It’s the summer of 1980. A sixteen-year-old is staring at her maths CSE exam paper (she isn’t good enough to do the O level) feeling sick and wondering how the hell to add two fractions with different denominators.
This paper is worse than she’d ever imagined; she knows the best she can hope for is a grade 3. (She got a grade 4 in the end – that’s on a par with a GCSE grade F.)
That sixteen-year-old was me.
Sweating and sniffling in that sticky, stuffy exam hall, I was aware that this moment was the culmination of eleven years of struggling to understand even the most basic concepts of maths. I was devastated that I was doing so badly, yet relieved that I would never, ever in the future have to sit through another maths lesson …
Fast forward to the summer of 1995, and I’m a 32-year-old mother-of-two sitting in a different exam hall doing my maths GCSE. I need a grade C so I can do my chosen course at university.
It’s been a tough year. Both my children are pre-school; I’ve had no social life or relaxation time as every spare moment has been spent grappling with those same gremlins that had plagued me during my childhood. My husband has been spending his evenings attempting to get through my thick head why X equals 9 and Y equals 5, and not doing a very good job of hiding his frustration and incredulity at my inability to retain the formulas.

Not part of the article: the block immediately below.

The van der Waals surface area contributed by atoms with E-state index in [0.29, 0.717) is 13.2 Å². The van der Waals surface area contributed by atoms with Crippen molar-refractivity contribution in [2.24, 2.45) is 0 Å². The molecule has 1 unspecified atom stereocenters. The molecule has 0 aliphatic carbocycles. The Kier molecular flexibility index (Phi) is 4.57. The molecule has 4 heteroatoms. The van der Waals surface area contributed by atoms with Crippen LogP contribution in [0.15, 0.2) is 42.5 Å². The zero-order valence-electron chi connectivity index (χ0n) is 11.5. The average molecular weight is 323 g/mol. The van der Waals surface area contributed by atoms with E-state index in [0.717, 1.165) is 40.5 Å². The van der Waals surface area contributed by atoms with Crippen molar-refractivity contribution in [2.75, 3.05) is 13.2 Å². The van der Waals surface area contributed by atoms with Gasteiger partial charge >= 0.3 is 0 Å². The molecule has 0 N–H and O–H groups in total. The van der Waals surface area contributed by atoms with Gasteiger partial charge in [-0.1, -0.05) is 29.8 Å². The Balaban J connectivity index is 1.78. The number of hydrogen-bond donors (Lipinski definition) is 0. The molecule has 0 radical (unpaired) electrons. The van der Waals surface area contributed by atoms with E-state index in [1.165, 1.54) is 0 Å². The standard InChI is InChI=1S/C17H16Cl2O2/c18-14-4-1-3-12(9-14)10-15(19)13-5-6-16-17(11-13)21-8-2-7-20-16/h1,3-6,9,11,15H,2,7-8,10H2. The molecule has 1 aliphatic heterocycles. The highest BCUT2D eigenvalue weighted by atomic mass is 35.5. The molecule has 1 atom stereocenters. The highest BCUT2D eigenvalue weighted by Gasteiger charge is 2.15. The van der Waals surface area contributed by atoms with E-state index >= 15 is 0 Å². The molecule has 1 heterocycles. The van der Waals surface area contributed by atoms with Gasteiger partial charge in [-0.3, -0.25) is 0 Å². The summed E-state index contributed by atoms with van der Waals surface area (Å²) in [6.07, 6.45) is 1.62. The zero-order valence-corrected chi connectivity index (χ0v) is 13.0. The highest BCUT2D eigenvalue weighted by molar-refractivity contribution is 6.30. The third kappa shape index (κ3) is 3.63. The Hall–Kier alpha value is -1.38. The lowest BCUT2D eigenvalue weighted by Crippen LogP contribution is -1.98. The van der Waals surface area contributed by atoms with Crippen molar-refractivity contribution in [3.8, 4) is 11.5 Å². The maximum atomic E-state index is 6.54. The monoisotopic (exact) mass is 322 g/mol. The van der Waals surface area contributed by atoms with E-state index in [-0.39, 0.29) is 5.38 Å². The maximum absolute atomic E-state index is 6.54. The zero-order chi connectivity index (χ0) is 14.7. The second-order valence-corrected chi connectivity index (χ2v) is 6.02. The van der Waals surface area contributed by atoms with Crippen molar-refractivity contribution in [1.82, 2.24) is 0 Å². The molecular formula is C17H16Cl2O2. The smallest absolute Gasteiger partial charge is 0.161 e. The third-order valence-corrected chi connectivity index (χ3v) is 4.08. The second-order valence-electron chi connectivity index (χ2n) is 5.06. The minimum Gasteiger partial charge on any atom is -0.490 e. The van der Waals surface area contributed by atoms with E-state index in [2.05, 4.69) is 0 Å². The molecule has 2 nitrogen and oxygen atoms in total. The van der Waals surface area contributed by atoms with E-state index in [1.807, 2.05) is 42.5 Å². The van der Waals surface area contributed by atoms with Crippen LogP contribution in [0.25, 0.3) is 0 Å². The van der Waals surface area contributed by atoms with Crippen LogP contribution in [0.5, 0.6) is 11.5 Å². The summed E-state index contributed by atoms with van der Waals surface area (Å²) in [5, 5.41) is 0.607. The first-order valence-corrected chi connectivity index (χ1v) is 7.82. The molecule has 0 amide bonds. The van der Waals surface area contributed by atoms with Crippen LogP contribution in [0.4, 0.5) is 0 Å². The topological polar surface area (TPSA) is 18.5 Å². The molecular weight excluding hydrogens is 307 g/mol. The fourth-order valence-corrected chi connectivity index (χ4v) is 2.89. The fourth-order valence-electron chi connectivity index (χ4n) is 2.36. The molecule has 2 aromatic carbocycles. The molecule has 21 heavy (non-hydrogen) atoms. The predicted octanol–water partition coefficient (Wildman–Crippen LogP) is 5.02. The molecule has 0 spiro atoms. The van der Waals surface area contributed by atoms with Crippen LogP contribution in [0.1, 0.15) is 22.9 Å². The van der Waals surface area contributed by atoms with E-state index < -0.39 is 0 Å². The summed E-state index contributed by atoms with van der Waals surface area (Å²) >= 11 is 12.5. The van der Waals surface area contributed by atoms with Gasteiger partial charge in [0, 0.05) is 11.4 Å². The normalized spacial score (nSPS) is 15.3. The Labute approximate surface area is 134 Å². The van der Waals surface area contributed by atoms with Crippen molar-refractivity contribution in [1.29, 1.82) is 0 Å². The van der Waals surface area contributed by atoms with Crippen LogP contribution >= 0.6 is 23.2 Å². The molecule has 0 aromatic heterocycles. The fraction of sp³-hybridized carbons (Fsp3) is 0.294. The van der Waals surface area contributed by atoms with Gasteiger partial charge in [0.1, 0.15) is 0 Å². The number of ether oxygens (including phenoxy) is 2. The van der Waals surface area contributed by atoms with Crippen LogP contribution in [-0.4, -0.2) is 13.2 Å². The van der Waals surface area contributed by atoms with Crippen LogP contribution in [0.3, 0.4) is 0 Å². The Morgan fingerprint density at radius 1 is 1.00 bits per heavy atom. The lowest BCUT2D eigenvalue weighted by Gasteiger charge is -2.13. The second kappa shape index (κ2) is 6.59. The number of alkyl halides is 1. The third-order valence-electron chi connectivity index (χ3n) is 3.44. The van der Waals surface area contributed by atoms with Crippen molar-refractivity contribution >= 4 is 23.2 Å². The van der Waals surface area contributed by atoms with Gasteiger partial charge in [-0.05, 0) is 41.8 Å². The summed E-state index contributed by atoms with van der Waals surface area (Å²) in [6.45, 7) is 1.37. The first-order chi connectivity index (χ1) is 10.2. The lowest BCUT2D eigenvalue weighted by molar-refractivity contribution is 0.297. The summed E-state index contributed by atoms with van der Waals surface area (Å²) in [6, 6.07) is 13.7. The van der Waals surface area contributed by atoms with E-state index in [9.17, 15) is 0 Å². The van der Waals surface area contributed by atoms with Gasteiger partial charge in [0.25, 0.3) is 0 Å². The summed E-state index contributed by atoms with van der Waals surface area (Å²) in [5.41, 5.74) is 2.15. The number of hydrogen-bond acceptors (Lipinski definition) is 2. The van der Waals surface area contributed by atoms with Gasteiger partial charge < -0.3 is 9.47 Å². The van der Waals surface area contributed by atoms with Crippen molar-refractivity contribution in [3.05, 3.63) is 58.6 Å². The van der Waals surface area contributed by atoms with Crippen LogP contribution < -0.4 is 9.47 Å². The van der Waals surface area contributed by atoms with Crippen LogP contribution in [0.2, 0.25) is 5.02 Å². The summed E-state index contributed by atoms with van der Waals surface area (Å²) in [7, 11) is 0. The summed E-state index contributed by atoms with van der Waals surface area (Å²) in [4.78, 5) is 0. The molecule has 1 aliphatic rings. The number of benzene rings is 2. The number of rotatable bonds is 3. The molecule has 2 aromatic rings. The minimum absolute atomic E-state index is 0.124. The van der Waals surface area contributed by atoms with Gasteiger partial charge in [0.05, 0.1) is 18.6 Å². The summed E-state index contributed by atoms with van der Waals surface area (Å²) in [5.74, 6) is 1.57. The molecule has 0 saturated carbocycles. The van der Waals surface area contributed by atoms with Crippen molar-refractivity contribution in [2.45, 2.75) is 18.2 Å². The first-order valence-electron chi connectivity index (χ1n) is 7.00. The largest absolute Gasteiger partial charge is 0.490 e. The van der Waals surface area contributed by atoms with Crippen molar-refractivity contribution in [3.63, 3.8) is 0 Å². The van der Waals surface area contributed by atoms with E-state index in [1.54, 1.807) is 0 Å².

I got my C and did my degree, graduating in 2001. I then applied for a place on a teacher training course, whilst working in a voluntary capacity at my children’s school.
Even with a maths GCSE under my belt, I watched teachers explain to eight- and -nine-year-old children concepts that were a revelation to me. I hadn’t realised how easy it was to divide 37 by 10 or 100. I hadn’t thought about how division is the inverse of multiplication, and that using counters to show three multiplied by four could also be used to show twelve divided by three. I hadn’t realised that fractions are division (one half – written as ½ – literally translates as one divided by two).
I was beginning to understand so many maths concepts that I didn’t remember being taught as a child – knowledge of which had been assumed on my GCSE course.
Once I started my teacher training, the pace picked up – especially when I was assigned a year six class where some of the kids were already at GCSE Foundation standard. I remember vividly a lesson I had to teach on ratio and proportion. I sat up for the whole of the previous night with tubes of Smarties, arranging them into different ratios of colours: ‘there are four red Smarties for every three green ones; how many red Smarties will there be if there are twelve green?’ ‘There are 28 Smarties; two in every seven are brown – how many brown Smarties are there?’ (Kathy eats twenty orange Smarties every time she cries; how much weight will she put on by the end of the night?)
Despite my new understanding of some of the basics (thanks to Julie Gawthorpe of Bar Hill School!) I still didn’t enjoy maths: indeed, it was giving me more sleepless nights than it had when I was at school.
You may be wondering at this point how I ever began teaching maths – not just to primary children, but to GCSE pupils and adults as well.
It’s nothing short of a miracle, to be honest, but you’ll have to wait for the next instalment.